Other Professional Topics
MARK S. SCHWARTZ
Definitions of the terms "biofeedback" and "applied psychophysiology" affect job titles and descriptions. Some professionals view the term "biofeedback" narrowly as meaning only specific instrumentation-based procedures. Other professionals view it as a shorthand term referring to a wide array of evaluative and therapeutic procedures associated within the broader rubric of "applied psychophysiology"2 (Olson, 1995a; M. S. Schwartz, 1999; Striefel, 1999). Terms such as "augmented proprioception" and "external psychophysiological feedback" are technically more accurate, but are too cumbersome for routine professional use.
This is not the place to engage in professional polemics on this topic. (See N. M. Schwartz & Schwartz, Chapter 3, this volume, for a full discussion of the definitions issue.) See also Applied Psychophysiology and Biofeedback (1999), Volume 24, Number 1, for a broad discussion by M. S. Schwartz et al. of the definition of "applied psychophysiology." However, the term "biofeedback" has taken on much more meaning than the narrow conceptualization. Referring professionals, including physicians, often infer and expect more from the services associated with a broader conceptualization. National certification in biofeedback recognizes biofeedback broadly defined, and the written certification exam covers much more than instrumentation. All of this also has implications for the issue of whether biofeedback is a separate profession, which we discuss at the end of this chapter.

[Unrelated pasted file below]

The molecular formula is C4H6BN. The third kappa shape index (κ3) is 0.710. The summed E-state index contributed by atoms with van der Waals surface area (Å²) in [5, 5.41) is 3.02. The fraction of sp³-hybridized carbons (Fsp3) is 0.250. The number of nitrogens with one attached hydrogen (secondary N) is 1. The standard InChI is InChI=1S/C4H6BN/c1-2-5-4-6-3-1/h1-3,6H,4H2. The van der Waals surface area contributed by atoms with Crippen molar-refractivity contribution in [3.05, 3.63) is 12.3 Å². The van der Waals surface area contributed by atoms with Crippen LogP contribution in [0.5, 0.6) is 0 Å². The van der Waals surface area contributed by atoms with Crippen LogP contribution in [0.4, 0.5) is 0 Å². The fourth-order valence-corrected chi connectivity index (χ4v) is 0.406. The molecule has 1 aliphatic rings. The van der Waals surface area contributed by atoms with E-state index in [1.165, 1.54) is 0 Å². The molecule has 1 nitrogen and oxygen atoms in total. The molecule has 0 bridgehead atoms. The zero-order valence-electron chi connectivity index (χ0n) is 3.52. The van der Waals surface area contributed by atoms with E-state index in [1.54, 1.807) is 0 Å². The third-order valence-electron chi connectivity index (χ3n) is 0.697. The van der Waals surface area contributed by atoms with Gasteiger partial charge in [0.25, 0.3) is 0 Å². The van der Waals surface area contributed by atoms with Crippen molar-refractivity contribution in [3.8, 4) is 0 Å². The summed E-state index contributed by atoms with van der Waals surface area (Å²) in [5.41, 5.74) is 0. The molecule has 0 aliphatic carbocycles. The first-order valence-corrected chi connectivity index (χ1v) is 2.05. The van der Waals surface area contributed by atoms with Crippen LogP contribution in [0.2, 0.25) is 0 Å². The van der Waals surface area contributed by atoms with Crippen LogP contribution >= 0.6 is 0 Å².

Individuals who are educated within a recognized health care discipline, and are statesanctioned to practice independently, will probably retain their respective licensed titles when providing biofeedback services. Such titles are generally recognized and respected by other professionals, and imply a scope of practice that extends beyond biofeedback. Professionals from traditional health care disciplines not licensed in some or all states for independent prac-